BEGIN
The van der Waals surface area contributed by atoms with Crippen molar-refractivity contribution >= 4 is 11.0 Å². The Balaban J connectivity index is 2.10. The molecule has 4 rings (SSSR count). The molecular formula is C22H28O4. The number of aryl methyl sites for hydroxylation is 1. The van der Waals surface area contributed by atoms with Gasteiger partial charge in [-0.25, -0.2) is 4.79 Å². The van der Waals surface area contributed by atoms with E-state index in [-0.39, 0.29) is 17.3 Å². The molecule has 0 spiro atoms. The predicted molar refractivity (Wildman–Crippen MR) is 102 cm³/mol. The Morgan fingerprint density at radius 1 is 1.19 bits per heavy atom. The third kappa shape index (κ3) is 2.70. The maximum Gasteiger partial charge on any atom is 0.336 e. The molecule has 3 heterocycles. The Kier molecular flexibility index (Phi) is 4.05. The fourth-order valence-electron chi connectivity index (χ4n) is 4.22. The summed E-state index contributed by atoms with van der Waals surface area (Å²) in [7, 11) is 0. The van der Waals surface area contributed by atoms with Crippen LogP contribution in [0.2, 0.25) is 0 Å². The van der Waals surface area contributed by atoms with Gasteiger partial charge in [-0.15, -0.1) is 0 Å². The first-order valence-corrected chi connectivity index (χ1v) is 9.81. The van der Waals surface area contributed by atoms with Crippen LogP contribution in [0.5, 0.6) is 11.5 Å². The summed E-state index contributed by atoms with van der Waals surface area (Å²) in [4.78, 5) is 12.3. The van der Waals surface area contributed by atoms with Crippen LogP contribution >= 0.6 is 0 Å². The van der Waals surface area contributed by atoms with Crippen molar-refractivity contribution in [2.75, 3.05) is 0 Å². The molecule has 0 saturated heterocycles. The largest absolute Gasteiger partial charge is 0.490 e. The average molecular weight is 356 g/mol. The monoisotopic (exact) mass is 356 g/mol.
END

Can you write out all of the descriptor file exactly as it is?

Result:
The van der Waals surface area contributed by atoms with Crippen molar-refractivity contribution >= 4 is 11.0 Å². The Balaban J connectivity index is 2.10. The molecule has 4 rings (SSSR count). The molecular formula is C22H28O4. The number of aryl methyl sites for hydroxylation is 1. The van der Waals surface area contributed by atoms with Gasteiger partial charge in [-0.25, -0.2) is 4.79 Å². The van der Waals surface area contributed by atoms with E-state index in [-0.39, 0.29) is 17.3 Å². The molecule has 0 spiro atoms. The predicted molar refractivity (Wildman–Crippen MR) is 102 cm³/mol. The Morgan fingerprint density at radius 1 is 1.19 bits per heavy atom. The third kappa shape index (κ3) is 2.70. The maximum Gasteiger partial charge on any atom is 0.336 e. The molecule has 3 heterocycles. The Kier molecular flexibility index (Phi) is 4.05. The fourth-order valence-electron chi connectivity index (χ4n) is 4.22. The summed E-state index contributed by atoms with van der Waals surface area (Å²) in [7, 11) is 0. The van der Waals surface area contributed by atoms with Crippen LogP contribution in [0.2, 0.25) is 0 Å². The van der Waals surface area contributed by atoms with Gasteiger partial charge in [-0.15, -0.1) is 0 Å². The first-order valence-corrected chi connectivity index (χ1v) is 9.81. The van der Waals surface area contributed by atoms with Crippen LogP contribution in [0.5, 0.6) is 11.5 Å². The summed E-state index contributed by atoms with van der Waals surface area (Å²) in [4.78, 5) is 12.3. The van der Waals surface area contributed by atoms with Crippen LogP contribution >= 0.6 is 0 Å². The van der Waals surface area contributed by atoms with Crippen molar-refractivity contribution in [2.75, 3.05) is 0 Å². The molecule has 0 saturated heterocycles. The largest absolute Gasteiger partial charge is 0.490 e. The average molecular weight is 356 g/mol. The monoisotopic (exact) mass is 356 g/mol.